Lake Wanaka, New Zealand

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Lake Wanaka, New Zealand

First ever paratriathlete to take on Lake Wanaka course has eyes on Rio 2016

Posted on: Friday 17th January 2014

For the first time in the event’s history a paratriathlete will take on the Lake Wanaka triathlon tomorrow on a course recognised as one of the toughest in the world.

Nick Ruane, 39, from Wellington joins more than 1,200 other athletes tackling the Lake Wanaka Half – a 1.9km swim, 90km bike and 21.1km half-marathon run held simultaneously with the Challenge Wanaka long-distance event – as part of his build-up to qualify for the Rio 2016 Paralympic Games where paratriathlon will debut.

Nick-Ruane-NEWS

Mr Ruane suffered a stroke aged three that caused complete paralysis to the left side of his body and as a result of which he also developed epilepsy.

After becoming in his own words ‘overweight, unfit and unhealthy’ due to the loneliness and frustration he felt as a child, he took the decision to turn his life around and challenged himself to compete in triathlon, perhaps the ultimate sporting test of mental and physical toughness.

Mr Ruane, who works in Parliament for Mojo Mathers MP, said competing in Wanaka has been on his wish list for some time.

“I really wanted to come down and do this race but things haven’t fallen into place until this year. This is a tough course, you can’t get away from that, so I just want to feel good getting out of the water and then have a good, solid bike. I feel good on the run anyway – it’s my best discipline,” he said.

“I’ve been round the course so I know what I’m coming up against. There are some hills in Wellington so it’s not completely frightening. I just want to have a really solid day out there and not do myself too much damage!”

He said this year is all about getting a good base with the Rio Paralympics in 2016 his big focus.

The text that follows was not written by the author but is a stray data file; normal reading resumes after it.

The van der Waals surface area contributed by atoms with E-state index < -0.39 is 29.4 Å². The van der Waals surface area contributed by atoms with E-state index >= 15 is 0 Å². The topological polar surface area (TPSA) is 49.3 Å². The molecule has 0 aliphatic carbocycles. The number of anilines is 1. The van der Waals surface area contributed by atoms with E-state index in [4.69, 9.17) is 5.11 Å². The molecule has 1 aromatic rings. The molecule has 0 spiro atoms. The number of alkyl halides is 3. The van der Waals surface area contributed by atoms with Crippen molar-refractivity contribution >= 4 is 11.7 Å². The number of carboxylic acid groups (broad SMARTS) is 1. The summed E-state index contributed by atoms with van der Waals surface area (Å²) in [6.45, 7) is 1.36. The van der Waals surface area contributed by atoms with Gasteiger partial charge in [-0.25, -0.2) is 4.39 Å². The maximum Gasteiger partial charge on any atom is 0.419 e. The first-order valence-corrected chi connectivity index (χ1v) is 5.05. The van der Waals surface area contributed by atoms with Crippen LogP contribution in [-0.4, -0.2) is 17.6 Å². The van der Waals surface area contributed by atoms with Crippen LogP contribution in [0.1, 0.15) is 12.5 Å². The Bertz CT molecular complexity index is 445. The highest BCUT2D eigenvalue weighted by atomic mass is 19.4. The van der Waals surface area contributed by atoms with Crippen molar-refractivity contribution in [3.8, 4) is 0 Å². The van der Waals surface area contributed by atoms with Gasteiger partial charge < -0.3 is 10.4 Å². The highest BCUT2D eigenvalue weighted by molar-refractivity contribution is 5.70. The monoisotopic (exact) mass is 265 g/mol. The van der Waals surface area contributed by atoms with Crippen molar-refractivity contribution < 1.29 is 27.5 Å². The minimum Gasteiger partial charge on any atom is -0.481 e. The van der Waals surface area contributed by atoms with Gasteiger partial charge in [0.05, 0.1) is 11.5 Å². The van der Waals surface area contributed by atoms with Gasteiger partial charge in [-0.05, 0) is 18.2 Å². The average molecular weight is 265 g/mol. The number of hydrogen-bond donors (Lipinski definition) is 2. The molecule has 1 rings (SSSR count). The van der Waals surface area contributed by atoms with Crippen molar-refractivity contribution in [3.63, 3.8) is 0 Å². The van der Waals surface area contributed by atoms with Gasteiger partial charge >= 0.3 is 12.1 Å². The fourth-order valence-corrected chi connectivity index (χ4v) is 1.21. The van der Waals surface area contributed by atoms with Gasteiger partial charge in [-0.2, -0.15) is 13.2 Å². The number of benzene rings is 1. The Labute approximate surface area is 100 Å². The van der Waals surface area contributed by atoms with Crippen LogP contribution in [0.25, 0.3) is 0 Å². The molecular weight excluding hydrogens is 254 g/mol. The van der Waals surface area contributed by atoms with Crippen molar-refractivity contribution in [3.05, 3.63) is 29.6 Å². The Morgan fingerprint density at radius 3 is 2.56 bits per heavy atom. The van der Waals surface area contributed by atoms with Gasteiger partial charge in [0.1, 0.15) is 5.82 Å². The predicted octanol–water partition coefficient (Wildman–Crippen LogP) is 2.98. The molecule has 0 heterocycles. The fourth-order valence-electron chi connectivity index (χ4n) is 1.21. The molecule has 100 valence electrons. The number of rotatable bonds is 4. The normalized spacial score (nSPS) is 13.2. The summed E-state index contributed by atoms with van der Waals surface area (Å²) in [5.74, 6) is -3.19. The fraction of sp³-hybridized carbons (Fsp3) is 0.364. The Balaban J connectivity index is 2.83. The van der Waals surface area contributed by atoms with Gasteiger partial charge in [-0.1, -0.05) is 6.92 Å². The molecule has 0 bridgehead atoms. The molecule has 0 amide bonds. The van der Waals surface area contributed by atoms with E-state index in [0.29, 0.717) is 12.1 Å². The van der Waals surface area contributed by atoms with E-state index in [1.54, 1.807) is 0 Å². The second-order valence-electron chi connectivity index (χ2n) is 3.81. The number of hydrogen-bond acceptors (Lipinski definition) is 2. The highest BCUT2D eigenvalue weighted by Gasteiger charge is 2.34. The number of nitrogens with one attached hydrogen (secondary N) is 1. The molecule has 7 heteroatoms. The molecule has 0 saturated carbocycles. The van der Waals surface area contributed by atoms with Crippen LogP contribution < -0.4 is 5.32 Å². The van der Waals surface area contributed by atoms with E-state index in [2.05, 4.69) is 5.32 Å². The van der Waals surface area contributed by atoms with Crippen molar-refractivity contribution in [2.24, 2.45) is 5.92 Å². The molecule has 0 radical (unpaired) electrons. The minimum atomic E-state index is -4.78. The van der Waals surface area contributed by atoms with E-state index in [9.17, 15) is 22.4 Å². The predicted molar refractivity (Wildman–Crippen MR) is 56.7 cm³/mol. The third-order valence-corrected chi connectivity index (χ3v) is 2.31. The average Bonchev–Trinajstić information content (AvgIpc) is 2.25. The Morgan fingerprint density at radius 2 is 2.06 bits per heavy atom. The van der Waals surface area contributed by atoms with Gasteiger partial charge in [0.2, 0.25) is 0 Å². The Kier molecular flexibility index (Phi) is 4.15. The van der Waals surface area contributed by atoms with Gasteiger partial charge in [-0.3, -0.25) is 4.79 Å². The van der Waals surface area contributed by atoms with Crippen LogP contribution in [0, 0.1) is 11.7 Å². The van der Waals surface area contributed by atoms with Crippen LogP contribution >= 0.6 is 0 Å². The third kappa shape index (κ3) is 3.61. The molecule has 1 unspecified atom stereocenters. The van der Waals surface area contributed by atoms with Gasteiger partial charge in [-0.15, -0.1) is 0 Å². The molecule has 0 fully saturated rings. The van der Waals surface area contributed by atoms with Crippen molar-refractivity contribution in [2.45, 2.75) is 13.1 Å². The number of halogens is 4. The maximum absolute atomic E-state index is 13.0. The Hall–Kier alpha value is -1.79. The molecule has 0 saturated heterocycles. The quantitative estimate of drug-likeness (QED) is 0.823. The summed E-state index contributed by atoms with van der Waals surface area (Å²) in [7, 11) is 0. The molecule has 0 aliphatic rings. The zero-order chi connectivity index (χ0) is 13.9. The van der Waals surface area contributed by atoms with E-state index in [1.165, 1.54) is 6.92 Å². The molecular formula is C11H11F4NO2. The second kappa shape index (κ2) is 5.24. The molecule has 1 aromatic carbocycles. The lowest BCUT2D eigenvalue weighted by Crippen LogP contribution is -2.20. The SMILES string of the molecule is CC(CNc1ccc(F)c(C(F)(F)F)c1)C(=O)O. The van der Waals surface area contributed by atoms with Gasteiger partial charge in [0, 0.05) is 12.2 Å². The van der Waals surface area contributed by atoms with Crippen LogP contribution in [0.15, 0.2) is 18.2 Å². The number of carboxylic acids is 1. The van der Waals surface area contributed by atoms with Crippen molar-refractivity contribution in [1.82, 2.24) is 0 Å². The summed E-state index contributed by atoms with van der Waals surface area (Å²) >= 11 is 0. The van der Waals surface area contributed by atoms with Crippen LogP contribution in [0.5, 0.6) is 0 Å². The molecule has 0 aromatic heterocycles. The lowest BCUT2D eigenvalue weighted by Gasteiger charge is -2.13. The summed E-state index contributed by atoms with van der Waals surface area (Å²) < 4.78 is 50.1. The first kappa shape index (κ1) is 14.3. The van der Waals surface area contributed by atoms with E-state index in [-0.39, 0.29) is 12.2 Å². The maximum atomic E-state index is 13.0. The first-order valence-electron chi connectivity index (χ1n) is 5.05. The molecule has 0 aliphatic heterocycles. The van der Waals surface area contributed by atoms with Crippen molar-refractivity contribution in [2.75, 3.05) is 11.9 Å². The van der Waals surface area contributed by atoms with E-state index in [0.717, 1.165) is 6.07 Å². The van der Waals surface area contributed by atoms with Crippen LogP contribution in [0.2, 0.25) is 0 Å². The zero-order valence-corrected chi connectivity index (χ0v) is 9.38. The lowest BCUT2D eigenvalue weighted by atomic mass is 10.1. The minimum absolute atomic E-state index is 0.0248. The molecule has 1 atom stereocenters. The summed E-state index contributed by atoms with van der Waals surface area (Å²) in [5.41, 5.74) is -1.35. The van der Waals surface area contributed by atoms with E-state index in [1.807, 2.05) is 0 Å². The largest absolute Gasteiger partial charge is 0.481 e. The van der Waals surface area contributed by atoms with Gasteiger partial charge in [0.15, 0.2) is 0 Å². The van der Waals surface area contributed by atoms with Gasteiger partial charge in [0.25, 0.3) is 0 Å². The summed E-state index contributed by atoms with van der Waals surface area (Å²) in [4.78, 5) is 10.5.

“I’ve already done two half-distance races this season before Wanaka. A few things have to happen before Rio. I’ll take care of my own programme and make sure I’m in the best possible shape for when Triathlon New Zealand and Paralympics New Zealand are ready to announce their programme. They know who I am and what I’ve achieved.”

Those achievements include becoming the first para athlete to complete a long distance triathlon in New Zealand (Taupo, 2011) and the only New Zealand para athlete to bring home a medal at the long distance form of the sport – he took silver at the 2011 ITU Long Distance World Championships in Las Vegas, USA. He also won the 2011/12 Triathlon NZ Disabled Athlete Performance of the Year and finished 7th in the 2012 Paratriathlon World Championships Grand Final in Auckland.

Part of his ambition to compete at Rio is a desire to raise the profile of paratriathlon.

“It’s the kind of sport that sits under the radar. That’s really why I got involved to show that paratriathletes can get out there and do crazy things. I started off just running and cycling but anyone can do that so I thought let’s step it up and do something that really sets you a part. Triathlon is a great community and competing puts you out there in front of people. For others with a disability that’s really important,” he said.

After Wanaka, Mr Ruane’s next event is the NZ Para-Triathlon Championships in Wellington on 8 March followed by TriAbility on 15 March, an event with which he’s directly involved. Designed for everyone, it especially encourages participation by people with disabilities.

Challenge Wanaka Triathlon Festival attracts in excess of 2,000 athletes over a multi-day celebration of sport involving all ages and abilities. The flagship event, Challenge Wanaka long distance triathlon (3.8km/180km/42.2km) is part of the renowned Challenge Family global series of triathlons which features 23 races in 14 countries, including the world’s largest long distance triathlon, Challenge Roth in Germany.